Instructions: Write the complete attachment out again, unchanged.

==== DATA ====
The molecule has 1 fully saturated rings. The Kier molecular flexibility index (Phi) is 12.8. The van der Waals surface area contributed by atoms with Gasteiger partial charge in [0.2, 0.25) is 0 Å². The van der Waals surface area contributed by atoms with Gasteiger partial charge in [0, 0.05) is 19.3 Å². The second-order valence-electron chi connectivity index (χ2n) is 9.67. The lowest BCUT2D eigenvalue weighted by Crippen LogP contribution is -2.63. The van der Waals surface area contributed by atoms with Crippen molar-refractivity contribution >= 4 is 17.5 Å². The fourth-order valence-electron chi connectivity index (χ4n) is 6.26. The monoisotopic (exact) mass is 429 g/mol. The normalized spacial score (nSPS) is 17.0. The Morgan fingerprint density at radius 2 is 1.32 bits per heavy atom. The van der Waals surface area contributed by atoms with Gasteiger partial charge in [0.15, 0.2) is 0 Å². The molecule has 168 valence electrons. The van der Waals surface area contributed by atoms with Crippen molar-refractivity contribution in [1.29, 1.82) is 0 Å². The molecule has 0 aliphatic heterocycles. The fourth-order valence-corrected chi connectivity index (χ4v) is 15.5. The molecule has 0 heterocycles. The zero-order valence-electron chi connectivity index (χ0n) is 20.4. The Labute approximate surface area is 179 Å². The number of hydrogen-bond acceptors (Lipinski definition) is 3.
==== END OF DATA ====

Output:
The molecule has 1 fully saturated rings. The Kier molecular flexibility index (Phi) is 12.8. The van der Waals surface area contributed by atoms with Gasteiger partial charge in [0.2, 0.25) is 0 Å². The van der Waals surface area contributed by atoms with Gasteiger partial charge in [0, 0.05) is 19.3 Å². The second-order valence-electron chi connectivity index (χ2n) is 9.67. The lowest BCUT2D eigenvalue weighted by Crippen LogP contribution is -2.63. The van der Waals surface area contributed by atoms with Crippen molar-refractivity contribution >= 4 is 17.5 Å². The fourth-order valence-electron chi connectivity index (χ4n) is 6.26. The monoisotopic (exact) mass is 429 g/mol. The normalized spacial score (nSPS) is 17.0. The Morgan fingerprint density at radius 2 is 1.32 bits per heavy atom. The van der Waals surface area contributed by atoms with Gasteiger partial charge in [0.15, 0.2) is 0 Å². The molecule has 168 valence electrons. The van der Waals surface area contributed by atoms with Crippen molar-refractivity contribution in [1.29, 1.82) is 0 Å². The molecule has 0 aliphatic heterocycles. The fourth-order valence-corrected chi connectivity index (χ4v) is 15.5. The molecule has 0 heterocycles. The zero-order valence-electron chi connectivity index (χ0n) is 20.4. The Labute approximate surface area is 179 Å². The number of hydrogen-bond acceptors (Lipinski definition) is 3.